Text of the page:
Life-Long Learning With Udacity

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Access and affordability are two of the most buzz-worthy topics in education today. College tuition is steadily increasing each year and new demands and skill-sets are required to gain employment. Fortunately, a ground-breaking experiment from Stanford University is working to address these needs.

Udacity

What Is Udacity?

Creator Sebastian Thrun, a professor from Stanford’s AI Class, offered his course online, free for anyone to join. Amazingly enough, the experiment resulted in 160,000 students in over 190 countries enrolled in his class.

From its success, Professor Thrun took his idea and launched Udacity, his Massive Open Online Courses (MOOC) platform, in February of 2012. With a small team of colleagues, he began offering courses that ranged from beginner to advanced levels in technology topics such as Computer Science Basics, Cryptology and Artificial Intelligence for Robots.

Ultimately, the biggest perk of this new platform was that high-quality Stanford courses were being offered for free to anyone around the world in the comforts of their own home. And forget about receiving acceptance or rejection letters, because this platform considered every type of learner:

Our mission is to bring accessible, affordable, engaging and highly effective higher education to the world. We believe that higher education is a basic human right, and we seek to empower our students to advance their education and careers.”

Needless to say, Thrun’s idea took shape quickly and gained popularity around the globe, creating a new approach to online education.

Real-World Application

Udacity prides itself on accessibility to any type of learner, regardless of their educational background. For example, instead of investing in top-dollar college preparation programs, high school students have the opportunity to take a few courses to get ahead or to feel more comfortable with their transition into academia. Or someone in college could get a more-rounded education thanks to Udacity’s flexibility.

Since the job market is becoming more competitive, professionals can take the time to hone in on their skills to become more marketable. One of Udacity’s goals to focus its platform on applications and content that will breed success in the real world, offering instruction on relevant topics and skill-sets. Udacity promotes developing critical thinking skills, curiosity and creativity to make learning active and engaging.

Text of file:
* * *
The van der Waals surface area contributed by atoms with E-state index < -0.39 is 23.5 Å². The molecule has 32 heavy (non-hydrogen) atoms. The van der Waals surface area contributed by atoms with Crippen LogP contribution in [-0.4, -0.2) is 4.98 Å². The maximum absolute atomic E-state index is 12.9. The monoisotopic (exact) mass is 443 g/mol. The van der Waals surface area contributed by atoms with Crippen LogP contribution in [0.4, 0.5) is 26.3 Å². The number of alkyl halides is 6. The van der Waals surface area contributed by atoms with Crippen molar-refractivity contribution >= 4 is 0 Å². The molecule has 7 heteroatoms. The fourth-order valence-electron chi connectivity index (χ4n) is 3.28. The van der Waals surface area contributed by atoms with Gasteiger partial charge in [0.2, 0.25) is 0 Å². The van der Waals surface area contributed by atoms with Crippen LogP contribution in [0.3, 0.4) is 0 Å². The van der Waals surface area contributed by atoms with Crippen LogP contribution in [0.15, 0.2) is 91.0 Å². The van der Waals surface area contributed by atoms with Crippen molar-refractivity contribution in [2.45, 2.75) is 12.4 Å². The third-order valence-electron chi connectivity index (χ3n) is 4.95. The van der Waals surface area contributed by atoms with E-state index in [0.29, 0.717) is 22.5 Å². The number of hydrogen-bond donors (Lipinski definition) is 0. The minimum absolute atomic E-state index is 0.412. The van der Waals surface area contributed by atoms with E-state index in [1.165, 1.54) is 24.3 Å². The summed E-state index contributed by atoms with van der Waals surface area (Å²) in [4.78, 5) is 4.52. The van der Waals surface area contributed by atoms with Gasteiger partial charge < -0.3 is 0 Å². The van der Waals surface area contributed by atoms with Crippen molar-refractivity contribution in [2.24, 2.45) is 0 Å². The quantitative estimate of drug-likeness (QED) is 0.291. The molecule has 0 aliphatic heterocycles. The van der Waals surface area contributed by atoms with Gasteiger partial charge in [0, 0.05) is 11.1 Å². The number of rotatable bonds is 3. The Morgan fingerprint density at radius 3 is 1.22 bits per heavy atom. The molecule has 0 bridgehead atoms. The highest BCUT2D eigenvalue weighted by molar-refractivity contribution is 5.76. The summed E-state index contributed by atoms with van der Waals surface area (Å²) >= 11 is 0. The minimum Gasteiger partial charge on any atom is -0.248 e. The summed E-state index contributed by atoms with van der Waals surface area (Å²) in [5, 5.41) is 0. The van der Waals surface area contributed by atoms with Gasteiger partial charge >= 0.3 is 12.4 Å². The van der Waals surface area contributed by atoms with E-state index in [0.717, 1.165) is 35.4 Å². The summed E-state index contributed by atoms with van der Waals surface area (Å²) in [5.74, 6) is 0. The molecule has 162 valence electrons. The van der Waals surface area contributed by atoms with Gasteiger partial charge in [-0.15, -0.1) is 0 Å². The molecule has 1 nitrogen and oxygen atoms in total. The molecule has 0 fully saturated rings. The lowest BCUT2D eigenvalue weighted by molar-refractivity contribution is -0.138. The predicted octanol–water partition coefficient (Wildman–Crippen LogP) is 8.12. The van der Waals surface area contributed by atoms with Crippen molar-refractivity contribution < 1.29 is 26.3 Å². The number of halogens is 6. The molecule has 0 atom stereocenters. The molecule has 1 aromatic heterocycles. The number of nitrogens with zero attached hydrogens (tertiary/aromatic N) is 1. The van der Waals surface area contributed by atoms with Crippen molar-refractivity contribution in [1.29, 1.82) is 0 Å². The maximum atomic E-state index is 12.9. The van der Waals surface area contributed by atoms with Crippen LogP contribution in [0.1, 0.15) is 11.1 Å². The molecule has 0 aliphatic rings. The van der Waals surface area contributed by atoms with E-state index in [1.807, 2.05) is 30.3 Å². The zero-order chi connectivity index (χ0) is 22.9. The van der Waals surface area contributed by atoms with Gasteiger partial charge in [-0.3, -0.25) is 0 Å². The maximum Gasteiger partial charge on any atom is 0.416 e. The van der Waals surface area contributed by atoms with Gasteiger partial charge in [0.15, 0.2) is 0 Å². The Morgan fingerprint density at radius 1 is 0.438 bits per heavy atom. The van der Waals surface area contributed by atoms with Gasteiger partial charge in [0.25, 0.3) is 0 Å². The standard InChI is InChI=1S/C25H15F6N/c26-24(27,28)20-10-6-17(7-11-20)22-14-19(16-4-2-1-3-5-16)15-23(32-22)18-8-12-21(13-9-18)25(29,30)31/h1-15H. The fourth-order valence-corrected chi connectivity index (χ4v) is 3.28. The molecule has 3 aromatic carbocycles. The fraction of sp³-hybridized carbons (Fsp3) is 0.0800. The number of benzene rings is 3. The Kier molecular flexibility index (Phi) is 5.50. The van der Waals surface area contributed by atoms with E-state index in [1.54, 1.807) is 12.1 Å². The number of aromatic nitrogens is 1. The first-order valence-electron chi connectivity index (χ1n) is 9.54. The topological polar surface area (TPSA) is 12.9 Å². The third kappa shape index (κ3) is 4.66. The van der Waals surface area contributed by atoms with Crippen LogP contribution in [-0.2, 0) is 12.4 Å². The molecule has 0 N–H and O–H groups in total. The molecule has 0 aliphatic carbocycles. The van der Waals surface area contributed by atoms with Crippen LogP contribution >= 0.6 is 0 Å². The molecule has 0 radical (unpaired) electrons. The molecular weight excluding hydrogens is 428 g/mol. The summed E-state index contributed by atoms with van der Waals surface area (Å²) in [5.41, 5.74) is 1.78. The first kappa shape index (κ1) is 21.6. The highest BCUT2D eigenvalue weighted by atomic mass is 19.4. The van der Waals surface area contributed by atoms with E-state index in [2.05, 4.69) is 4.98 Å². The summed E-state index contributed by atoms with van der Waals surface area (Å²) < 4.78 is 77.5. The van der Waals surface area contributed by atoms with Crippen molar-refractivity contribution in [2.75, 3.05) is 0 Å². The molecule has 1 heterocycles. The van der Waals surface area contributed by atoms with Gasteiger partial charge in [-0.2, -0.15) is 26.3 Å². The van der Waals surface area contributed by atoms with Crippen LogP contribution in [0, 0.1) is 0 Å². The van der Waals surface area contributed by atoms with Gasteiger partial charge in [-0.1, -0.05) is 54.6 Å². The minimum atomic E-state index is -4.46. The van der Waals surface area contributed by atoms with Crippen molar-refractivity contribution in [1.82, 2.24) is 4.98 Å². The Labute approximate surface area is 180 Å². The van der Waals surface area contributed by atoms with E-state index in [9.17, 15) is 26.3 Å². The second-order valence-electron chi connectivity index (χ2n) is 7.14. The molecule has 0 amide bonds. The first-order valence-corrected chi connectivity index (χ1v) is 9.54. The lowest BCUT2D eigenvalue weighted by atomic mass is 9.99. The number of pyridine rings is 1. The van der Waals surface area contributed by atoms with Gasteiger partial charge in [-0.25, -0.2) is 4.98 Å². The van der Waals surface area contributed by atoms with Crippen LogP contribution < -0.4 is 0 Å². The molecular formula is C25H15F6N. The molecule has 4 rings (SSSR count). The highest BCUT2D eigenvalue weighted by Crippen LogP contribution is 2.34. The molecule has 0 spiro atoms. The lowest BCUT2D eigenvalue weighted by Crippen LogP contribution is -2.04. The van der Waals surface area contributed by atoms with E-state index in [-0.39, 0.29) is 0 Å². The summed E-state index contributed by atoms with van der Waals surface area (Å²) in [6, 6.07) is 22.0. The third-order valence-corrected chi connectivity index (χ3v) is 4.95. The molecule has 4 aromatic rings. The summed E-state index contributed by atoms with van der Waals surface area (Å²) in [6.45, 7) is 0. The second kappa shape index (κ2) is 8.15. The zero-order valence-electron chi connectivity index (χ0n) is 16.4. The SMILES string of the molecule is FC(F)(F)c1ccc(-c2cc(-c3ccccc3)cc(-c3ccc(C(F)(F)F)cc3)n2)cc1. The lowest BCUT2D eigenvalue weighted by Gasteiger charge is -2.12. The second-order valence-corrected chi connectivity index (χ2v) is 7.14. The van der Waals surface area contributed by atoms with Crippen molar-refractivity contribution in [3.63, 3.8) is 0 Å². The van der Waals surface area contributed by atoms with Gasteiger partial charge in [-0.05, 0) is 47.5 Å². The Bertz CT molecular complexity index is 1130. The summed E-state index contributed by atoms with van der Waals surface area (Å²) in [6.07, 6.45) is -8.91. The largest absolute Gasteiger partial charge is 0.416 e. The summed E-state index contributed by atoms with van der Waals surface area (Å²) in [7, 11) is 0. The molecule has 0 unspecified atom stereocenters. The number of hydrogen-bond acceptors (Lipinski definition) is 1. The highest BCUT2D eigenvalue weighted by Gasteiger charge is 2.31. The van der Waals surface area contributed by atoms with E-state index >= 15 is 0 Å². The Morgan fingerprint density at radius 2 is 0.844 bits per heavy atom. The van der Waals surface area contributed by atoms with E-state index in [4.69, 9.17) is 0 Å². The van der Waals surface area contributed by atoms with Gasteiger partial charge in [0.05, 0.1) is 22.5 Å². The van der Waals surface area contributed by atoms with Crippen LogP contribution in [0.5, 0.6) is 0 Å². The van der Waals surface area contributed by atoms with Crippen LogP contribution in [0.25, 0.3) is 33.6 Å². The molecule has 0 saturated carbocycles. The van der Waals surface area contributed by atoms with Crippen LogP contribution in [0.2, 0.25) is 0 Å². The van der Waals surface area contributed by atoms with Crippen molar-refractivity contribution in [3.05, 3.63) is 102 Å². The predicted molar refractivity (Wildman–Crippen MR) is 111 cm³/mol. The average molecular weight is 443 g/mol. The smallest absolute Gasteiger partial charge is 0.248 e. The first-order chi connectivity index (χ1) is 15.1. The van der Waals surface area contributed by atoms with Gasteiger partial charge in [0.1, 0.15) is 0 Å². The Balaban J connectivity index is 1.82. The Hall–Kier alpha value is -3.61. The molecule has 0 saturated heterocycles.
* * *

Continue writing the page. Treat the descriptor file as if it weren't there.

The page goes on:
Student Affordability and Accessibility

Within Udacity’s free courses, anyone can enroll in a 7-week class consisting of short videos accompanied by small assessments and daily homework assignments. Its structure is more flexible and accommodating to students with a time crunch. If you want to, you can log in straight from home and watch a 2-minute lecture in your pajamas and buy cheap ecigs in your other window.

As in a regular college course, discussions arise from various content topics and students can talk with others in forums. Also, Udacity holds standard office hours so that users can discuss questions with a professor or teaching assistant.

However, what makes Udacity truly unique is its strong focus on pedagogy and access to resources. For example, noteworthy professors such as Steve Blank and Steve Huffman run web development courses, while other professors hold “field trips” at the end of each course. Students in these innovative classes have the opportunity to interview and interact with experts in the field.

Win-Win Situation: A Profitable Platform

While Udacity is still in the process of developing a solid, standard curriculum and platform, it will still make a profit and maintain its “free” status for students. Instead of charging students for enrollment, this company ingeniously seeks out revenue from partnerships.

For instance, Udacity has teamed up with partners such as HTML5 Game Development with Google and Autodesk’s Interactive 3D Graphics. In addition to the corporate world, Udacity also partners with San Jose State University, offering a $150 fee for credited online courses.

What Does This Mean for the Future of Online Education?

While this question is still up for debate, Udacity is currently serving many online students from different walks of life. As with any platform, it has its disadvantages; however, it is a great step to generating life-long learners and connecting people to an accessible and affordable education.

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